The fifth stage follows the West Highland Way into Scotland. Again I will use the Harveys strip map for this. Its pretty well signposted anyway. The final stage I will need to print out maps and use the book I have.

At the end of each stage I plan on stopping in a bunkhouse or B&B, having a rest day and getting more supplies. I am going to post ahead the maps and books I need rather than carry them all.

Now the test will be walking with these print out maps rather than a map which to me seems strange even though they are essentially cut out bits of map. To try it I have printed out a few maps for Epping Forest and Hampstead Heath to see what its like. So those and the other three walks before LEJOG will be my test. If it proves to work then I have my solution.


2 thoughts on “OS Maps – Paper v Digital

  1. cescalesca

    Hello! Just stumbled across your blog when looking into walking the Coast to Coast path this summer. My partner and I walked LEJoG last year, from the sounds of it a similar route to yours (only at a nice and relaxed pace spread over 3 months rather than two…) and we mainly used sections of OS maps I had printed off Bing as the cost of proper maps would have just been ridiculous! It worked amazingly well though and it was very satisfying throwing away each page at the end of the day. To save carrying lots of paper we got sections posted to us as we went and I took a memory stick with them on just in case (although actually never needed it and I think I lost it somewhere along the way) We did however use the Harveys maps for the Great Glen and West Highland and the A-Z OS maps for the Pennine Way. Again all worked well…the only problem we did have was when we had planned to take the full OS maps with us for one section as were planning on camping wild and wanted to be able to vary our route if needed and Millets never delivered them in time….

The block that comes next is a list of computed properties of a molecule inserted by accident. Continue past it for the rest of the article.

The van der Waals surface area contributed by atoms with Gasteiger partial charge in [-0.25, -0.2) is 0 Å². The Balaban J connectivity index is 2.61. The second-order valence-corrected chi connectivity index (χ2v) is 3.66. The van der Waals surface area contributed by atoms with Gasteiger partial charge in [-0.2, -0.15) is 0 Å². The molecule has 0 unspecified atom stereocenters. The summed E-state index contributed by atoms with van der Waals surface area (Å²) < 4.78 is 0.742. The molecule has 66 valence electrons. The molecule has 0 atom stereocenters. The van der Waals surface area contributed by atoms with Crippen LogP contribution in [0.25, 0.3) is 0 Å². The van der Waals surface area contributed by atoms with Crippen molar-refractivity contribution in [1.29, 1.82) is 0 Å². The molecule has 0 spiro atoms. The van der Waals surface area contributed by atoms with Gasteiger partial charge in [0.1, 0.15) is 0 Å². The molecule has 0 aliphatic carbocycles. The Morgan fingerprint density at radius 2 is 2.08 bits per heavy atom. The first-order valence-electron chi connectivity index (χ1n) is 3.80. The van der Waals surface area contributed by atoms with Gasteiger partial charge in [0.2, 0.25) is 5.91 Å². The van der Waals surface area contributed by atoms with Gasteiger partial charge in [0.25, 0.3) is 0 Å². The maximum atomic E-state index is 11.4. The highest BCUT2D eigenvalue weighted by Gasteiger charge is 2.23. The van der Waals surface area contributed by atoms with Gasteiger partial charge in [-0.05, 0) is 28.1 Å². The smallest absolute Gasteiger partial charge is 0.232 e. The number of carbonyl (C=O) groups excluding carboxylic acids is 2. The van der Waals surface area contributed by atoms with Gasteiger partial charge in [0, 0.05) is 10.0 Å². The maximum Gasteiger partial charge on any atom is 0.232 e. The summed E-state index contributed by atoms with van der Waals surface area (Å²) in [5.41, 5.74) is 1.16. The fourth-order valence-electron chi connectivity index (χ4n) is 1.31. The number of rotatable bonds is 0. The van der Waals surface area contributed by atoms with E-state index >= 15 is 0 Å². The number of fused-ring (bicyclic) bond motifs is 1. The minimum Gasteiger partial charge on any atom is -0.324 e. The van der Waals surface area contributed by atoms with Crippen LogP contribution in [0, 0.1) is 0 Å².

Anyway look forward to reading about how you get on…


    1. PaulB Post author

      Hi, thanks for taking the time to read and comment. Means a lot.

      My route has changed slightly since I posted this. Rather than head over to JOG after I get to Fort William I am doing the Cape Wrath Trail. Then when thats done I will head east along the coast to JOG. Clocking in at under 1300 miles. So it’ll take me more than 2 months now. Thinking just under three!!!! Cant wait.

      The whole map thing is something that has taken some thought. For the stages where I can I will be taking guide books and A-Z Adventure books to cut back on what I carry. When I hit Scotland I am taking the print outs from OS Maps and Harvey maps. Just to be sure. And all maps will be posted ahead to where I end up at the end of each stage.

      I intend on having a rest day to shower, clean and rest for a little bit (although I am now finding things to do at each place)

      Also, doing this for charity now. If you have twitter then follow me. I am @walknorthblog.

      Cheers for following.